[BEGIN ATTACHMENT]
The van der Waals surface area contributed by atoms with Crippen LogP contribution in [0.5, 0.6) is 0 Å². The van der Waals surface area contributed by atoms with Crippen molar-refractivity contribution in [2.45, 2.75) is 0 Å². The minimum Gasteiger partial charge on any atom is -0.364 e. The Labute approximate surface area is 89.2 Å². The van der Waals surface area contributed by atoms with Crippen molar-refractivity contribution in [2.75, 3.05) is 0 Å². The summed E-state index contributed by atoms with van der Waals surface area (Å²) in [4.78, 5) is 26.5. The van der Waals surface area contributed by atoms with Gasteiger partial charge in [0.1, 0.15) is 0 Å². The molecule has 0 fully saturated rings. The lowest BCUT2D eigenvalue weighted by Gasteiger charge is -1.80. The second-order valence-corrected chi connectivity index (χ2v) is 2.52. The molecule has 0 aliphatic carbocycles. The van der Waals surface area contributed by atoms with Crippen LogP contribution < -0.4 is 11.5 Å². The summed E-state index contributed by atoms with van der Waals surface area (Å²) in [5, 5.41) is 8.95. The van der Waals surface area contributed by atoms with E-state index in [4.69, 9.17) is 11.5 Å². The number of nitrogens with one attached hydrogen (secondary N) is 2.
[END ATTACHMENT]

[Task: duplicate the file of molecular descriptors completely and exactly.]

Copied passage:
The van der Waals surface area contributed by atoms with Crippen LogP contribution in [0.5, 0.6) is 0 Å². The van der Waals surface area contributed by atoms with Crippen molar-refractivity contribution in [2.45, 2.75) is 0 Å². The minimum Gasteiger partial charge on any atom is -0.364 e. The Labute approximate surface area is 89.2 Å². The van der Waals surface area contributed by atoms with Crippen molar-refractivity contribution in [2.75, 3.05) is 0 Å². The summed E-state index contributed by atoms with van der Waals surface area (Å²) in [4.78, 5) is 26.5. The van der Waals surface area contributed by atoms with Gasteiger partial charge in [0.1, 0.15) is 0 Å². The molecule has 0 fully saturated rings. The lowest BCUT2D eigenvalue weighted by Gasteiger charge is -1.80. The second-order valence-corrected chi connectivity index (χ2v) is 2.52. The molecule has 0 aliphatic carbocycles. The van der Waals surface area contributed by atoms with Crippen LogP contribution < -0.4 is 11.5 Å². The summed E-state index contributed by atoms with van der Waals surface area (Å²) in [5, 5.41) is 8.95. The van der Waals surface area contributed by atoms with E-state index in [4.69, 9.17) is 11.5 Å². The number of nitrogens with one attached hydrogen (secondary N) is 2.